Guest Post By Genevieve Kane, MSN, RN
The odds are, as a parent or caregiver, you’ll navigate several stuffy and runny noses over a year. Whether it’s the middle of winter and your little one has a cold or the beginning of spring and all those beautiful flowers are making their nose run, there are several reasons for congestion.
But what if their nose always seems congested, and you’re unsure of the cause? Here we break down chronic congestion and how it differs from common reasons for acute congestion.
Runny Noses in Kids
There are several reasons for runny noses in kids and the congestion that can come along with a runny nose. Most of these reasons will clear up on their own over time. Common reasons a child may have a runny nose include:
- Indoor allergens
- Seasonal allergies
- A cold and other viral illnesses
- Sinus infections (also often caused by a virus)
The American Academy of Pediatrics (AAP) explains that for most runny noses, antibiotics aren’t necessary. Often if a child is sick with a runny nose, the cause is viral and can be treated with over-the-counter home remedies.
Treating Runny Noses in Kids
Treating a child’s runny nose often involves managing the symptoms. So, if your child has a runny nose because they are acutely sick, options for symptoms care per the AAP include:
- Treating a fever with medications such as acetaminophen or ibuprofen (also known as TylenolⓇ and Children’s MotrinⓇ)
- Managing aches and pains with acetaminophen or ibuprofen
- Loosening congestion by using a cool-mist humidifier
- Helping a cough by offering a spoonful of honey if your child is a year or older
If allergies cause your little one’s nasal congestion, there are allergy medications and nasal sprays that can help too.
And, of course, if your child is congested, the NozeBot is a great tool to help your little one breathe easier and get relief. The nasal suction from the NozeBot will quickly help clear your baby or toddler’s nose and is a great tool to have in your home.
Just remember that if your baby is younger than three months (12 weeks) and develops a fever, they need to be seen by a healthcare provider to rule out more serious causes of illness. Additionally, if a medication is new to your child or you are unsure of the dose, touch base with your child’s healthcare provider, pharmacist, or your provider’s nurse line for instructions.
While many cases of congestion resolve after an illness or go away after the peak of allergy season, there are instances where the congestion remains chronic. Generally, chronic congestion means that the health issue has gone on for three months or more. However, regardless of how long the congestion has been going on, if it impacts your child’s quality of life (i.e., causing sleeping difficulties), reach out to your child’s healthcare provider.
There are several causes of chronic congestion. These can range from an infection called sinusitis, allergies, or differences in the shape of your child’s nose or face. Examples of structural differences in the face, per Nationwide Children’s, that can cause chronic nasal congestion include:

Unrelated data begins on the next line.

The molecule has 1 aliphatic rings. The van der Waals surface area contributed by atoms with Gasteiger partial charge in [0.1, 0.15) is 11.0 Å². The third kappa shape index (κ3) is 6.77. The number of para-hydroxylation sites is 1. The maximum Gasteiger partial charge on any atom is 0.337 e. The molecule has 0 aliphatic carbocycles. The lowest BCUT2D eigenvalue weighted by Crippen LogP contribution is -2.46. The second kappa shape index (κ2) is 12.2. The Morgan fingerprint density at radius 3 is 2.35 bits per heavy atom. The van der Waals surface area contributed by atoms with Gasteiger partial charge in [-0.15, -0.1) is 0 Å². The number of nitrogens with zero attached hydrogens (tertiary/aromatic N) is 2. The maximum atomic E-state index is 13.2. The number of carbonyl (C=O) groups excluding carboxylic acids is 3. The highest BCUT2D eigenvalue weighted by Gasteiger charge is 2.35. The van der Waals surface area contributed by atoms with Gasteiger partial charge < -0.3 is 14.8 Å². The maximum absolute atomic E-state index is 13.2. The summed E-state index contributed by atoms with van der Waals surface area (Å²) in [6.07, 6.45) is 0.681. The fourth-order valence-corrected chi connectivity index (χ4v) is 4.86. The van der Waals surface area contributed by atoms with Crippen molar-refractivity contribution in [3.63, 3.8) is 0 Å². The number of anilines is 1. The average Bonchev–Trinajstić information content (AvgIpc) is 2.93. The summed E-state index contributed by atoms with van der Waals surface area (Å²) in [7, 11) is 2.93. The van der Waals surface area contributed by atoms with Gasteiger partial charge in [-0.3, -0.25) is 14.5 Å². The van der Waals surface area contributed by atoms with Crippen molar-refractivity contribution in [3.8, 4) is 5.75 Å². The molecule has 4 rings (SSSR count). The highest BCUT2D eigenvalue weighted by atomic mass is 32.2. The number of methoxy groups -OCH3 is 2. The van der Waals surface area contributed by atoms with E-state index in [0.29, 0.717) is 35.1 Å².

- Deviation in the nasal septum
- An enlarged part of the inside of the nose called the inferior turbinates
- Nasal polyps
- Congenital narrowing of the nose
- Large adenoids (tissue between your nose and the back of your throat)
Regardless of what ends up being the cause of chronic congestion, your child’s primary care provider is a great place to start. If the issue is sinusitis and a bacterial infection has developed, they can prescribe antibiotics.
Similarly, if your child seems to have year round allergy symptoms, such as a runny nose, they can help refer you to an allergist to pinpoint a cause and also provide recommendations on which medications may help. For example, the cause could be mold, dust mites, or pet dander.
And if your child’s healthcare provider is concerned about health issues such as nasal polyps or a deviated nasal septum, they can help provide a referral to a doctor who specializes in conditions of the ears, nose, and throat, also known as an ENT doctor.
Looking for more tips on dealing with congestion? You’ll find these helpful:
- Here’s Where Allergens Are Hiding In Your Home
- Causes Of Baby Congestion (And When To Visit The Doctor)
- Do You Need To Change Your Filters Every Time You Use The NozeBot?
- 6 Foods That Help Calm Seasonal Allergies (That Even Your Toddler Will Love)
- 7 Tricks To Get Your Little One To Take Their Medicine
Key Takeaways for Chronic Congestion
Stuffy noses and sick kids can be stressful. Fortunately many cases of runny noses in kids are due to acute causes that will resolve within a matter of weeks, such as seasonal allergies or colds. And for most stuffy noses, using the NozeBot, along with other symptomatic care can provide significant relief.
With hospital grade suction, dishwasher safe parts, and disposable filters, the NozeBot makes relieving your child’s congestion simple!
However, if you notice your child’s runny nose lingering on for weeks, well-beyond when you would expect it to improve, reach out to your healthcare provider for advice. There may be more behind your child’s possible chronic congestion. And specialists, such as an ENT doctor, can help provide relief.
And if your child’s congestion impacts their ability to breathe or they develop other symptoms that concern you, seek medical care. Your child’s healthcare provider, or other medical professional if it’s after hours, are here to help you and provide advice on the best next steps.
Genevieve Kane, MSN, RN, is a mother of four and a registered nurse with a background in pediatrics. When she's not working, you can find her cooking up tasty family dinners or keeping up with her kids on a hiking trail in her home state of Colorado.
Let the NozeBot help with a stuffy nose!
The Nozebot is a battery-powered suction device designed to clear nasal congestion in babies and children.